I pop onto Facebook now and then to click a ‘like’ here and there, to let people in my life (be it at a distance) know that I am interested in what interests them.  The rest of the time I do what many blog readers do:  I look, I think, and I remain silent.

I also notice that recently there are many comments appearing about ‘guns’, which is not a topic I jump into with a toe, let alone with both feet.  Except that this morning — this quite early morning — my personal shields must be up.  Or is that down?  I’m frankly not too sure because this is what I feel urged to say:  Blaming any object for any human action is childish thinking.

Or so it seems to me.

I have perhaps a rather unique take on objects and violence.  I was raised by a psychotically abusive (and I mean PSYCHOTIC) Borderline Personality Disorder mother.  I spent the first 18 years of my life being victim to her brutal verbal and physical assaults.  I know a thing or two or ten thousand about objects and violence.

I have written before on this blog – briefly at best – about the insanity of the ‘object’ portion of Mother’s abuse.  She made a long list of every item she deemed of value that she beat me with — and broke.  Wooden spoons, spatulas, wooden Stanley hairbrushes.  True, crazy.

But on this list were also placed all kinds of other items that in Mother’s world were hurt by my supposed actions.  Did she pass by the kitchen sink while I was washing the family’s dishes and see that I had left a wooden spoon soaking in the water?  Attack!  And ruined item added to the list.

Had I caused a mark across the waist of an apron from rubbing against the metal strip along the counter top?  Onto the list.  Caused a bend or a twist in the cord of the iron?  Onto the list.  Left a clothespin on the line when I removed the dried laundry?  Onto the list.

Only the wisest, most savvy readers will understand the other levels to this abuse.  By the time I was in 8th grade Mother hit on the idea that index cards with contact information could be placed around town that I could be paid for doing their ironing.  All fine and well?  Any money I earned went toward paying off my debt for broken and ruined items on Mother’s long list.

It didn’t stop there.  A month after my 18th birthday my parents ‘put’ me into the Navy.  Off I went to boot camp.  Off my paychecks went back to Mother to pay off the damages I had accrued in her universe — by growing up.

In the end, after boot camp was in my past, Mother settled up my debt by generously ‘making a deal’.  She would keep every one of my personal items left at home when I flew off to ‘freedom’ as final payment on my debt.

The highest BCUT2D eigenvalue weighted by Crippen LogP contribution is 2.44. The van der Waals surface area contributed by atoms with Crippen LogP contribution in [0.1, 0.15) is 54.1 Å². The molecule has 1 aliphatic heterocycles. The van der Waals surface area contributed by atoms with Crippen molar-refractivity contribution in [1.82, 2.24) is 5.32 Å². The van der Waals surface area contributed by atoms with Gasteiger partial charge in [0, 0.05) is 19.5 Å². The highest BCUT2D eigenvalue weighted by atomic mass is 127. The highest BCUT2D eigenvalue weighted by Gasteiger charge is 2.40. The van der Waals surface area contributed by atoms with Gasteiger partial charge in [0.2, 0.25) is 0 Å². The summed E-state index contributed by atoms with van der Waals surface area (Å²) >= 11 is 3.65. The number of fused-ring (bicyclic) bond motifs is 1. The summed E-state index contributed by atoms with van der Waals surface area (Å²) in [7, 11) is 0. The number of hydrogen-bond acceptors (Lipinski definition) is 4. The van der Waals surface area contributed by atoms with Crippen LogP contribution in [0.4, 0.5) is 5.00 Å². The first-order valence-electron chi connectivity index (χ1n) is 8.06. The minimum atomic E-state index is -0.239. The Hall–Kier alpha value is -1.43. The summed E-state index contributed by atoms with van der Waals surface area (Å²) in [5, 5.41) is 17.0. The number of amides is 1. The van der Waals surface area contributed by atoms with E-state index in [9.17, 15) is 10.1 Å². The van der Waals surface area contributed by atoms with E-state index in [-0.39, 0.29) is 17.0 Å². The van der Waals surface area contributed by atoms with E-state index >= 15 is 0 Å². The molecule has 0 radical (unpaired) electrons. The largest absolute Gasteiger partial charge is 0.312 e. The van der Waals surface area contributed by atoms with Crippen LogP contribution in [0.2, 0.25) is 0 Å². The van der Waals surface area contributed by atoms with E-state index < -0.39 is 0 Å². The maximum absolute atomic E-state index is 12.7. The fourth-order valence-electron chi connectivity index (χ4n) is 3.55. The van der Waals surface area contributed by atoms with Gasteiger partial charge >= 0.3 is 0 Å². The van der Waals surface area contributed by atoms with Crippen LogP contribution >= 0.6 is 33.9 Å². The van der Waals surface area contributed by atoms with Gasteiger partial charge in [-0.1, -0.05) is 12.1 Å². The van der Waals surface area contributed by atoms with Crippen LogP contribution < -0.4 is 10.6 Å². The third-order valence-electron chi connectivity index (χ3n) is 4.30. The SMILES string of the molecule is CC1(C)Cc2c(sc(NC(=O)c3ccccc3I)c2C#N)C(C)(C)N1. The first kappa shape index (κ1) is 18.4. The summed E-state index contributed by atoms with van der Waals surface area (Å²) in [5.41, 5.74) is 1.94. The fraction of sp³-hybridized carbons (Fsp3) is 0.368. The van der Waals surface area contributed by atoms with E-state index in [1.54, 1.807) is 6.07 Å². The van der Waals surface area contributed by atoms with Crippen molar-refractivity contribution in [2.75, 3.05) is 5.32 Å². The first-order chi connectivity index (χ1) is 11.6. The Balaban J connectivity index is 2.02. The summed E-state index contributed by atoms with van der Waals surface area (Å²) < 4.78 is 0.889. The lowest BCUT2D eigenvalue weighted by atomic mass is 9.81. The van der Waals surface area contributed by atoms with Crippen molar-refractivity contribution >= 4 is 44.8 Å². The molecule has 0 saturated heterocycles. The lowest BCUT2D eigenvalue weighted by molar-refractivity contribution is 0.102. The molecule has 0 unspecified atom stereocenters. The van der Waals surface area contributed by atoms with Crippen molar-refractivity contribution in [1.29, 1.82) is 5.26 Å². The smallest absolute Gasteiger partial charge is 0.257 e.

OK.  So, when I went to 8th grade and had to wear one of those ugly little blue gym suits that exposed every color of bruise covering the back of my body from my heels to the base of my neck from being beaten with belts with buckles and Stanley hairbrushes and wooden spoons and shoes……..  Blame the OBJECTS?


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    • Hi! Yes, inhale in is a good idea!! Partly why I love my humble garden – I can always decompress out there! Maybe too cold where you are to find nice places to walk where nature can help with restoration. I hope you find a way to rest in every way! Thanks for stopping by.

  1. Linda, I posted this comment to your FB entry:

    Wise words. Guns are only one part of the issue. The larger one is the systemic violence in our culture that we tolerate and actually encourage by not taking a stand against it. Like the violence inherent in denying real help and support to parents, kids, and families that are in desperate need, and are drowning while we stand by indifferent to their plight…oh, we TALK a good game about how concerned we are…then we take the money from social programs and buy more bombs…

    Talk is cheap. “Money doesn’t talk, it SCREAMS.” – Bob Dylan

  2. And carefully and determinedly, not one of your teachers, the counsellor, or principle noticed your injuries! I remember — (and remember and remember and remember) — how my father beat my brother with his fists. The father also used various sports equipment to beat the boy, but it’s the fist I still hear. A sister told me once that she came upon the father weeping after he’d beaten the boy. “I can’t control myself,” he wept. Nonsense. He didn’t beat the girls, he didn’t beat the neighbours’ children — he *chose* to beat my brother. My brother told me he’d shown his teacher and the school counsellor his bruises after a beating. “What did they do?” I asked. “They shamed me for telling lies.” Our eyes clung in mute contact for a long moment and then a spasm, almost a mathematical wave, jerked my body from head to foot. End of conversation. End of childhood. He didn’t hit me. He flayed me with incessant vicious abuse and humiliation. “Tell that bitch,” he’d say to my mother, or, “Tell that worthless bitch.” Though — hey! — I was right there in the same room. Once I lay on my bed after an excoriation and my mother came in to sit on the edge and say dully, ” He really loves you you know.” That incessant assault was the melody to the wheedling, insinuative, repetitive fugue of the fist. The fist. The FIST on my brother’s body. I was older. I should have protected him. When I’m stressed, I hear the fist on the boy, and the boy whimpering.

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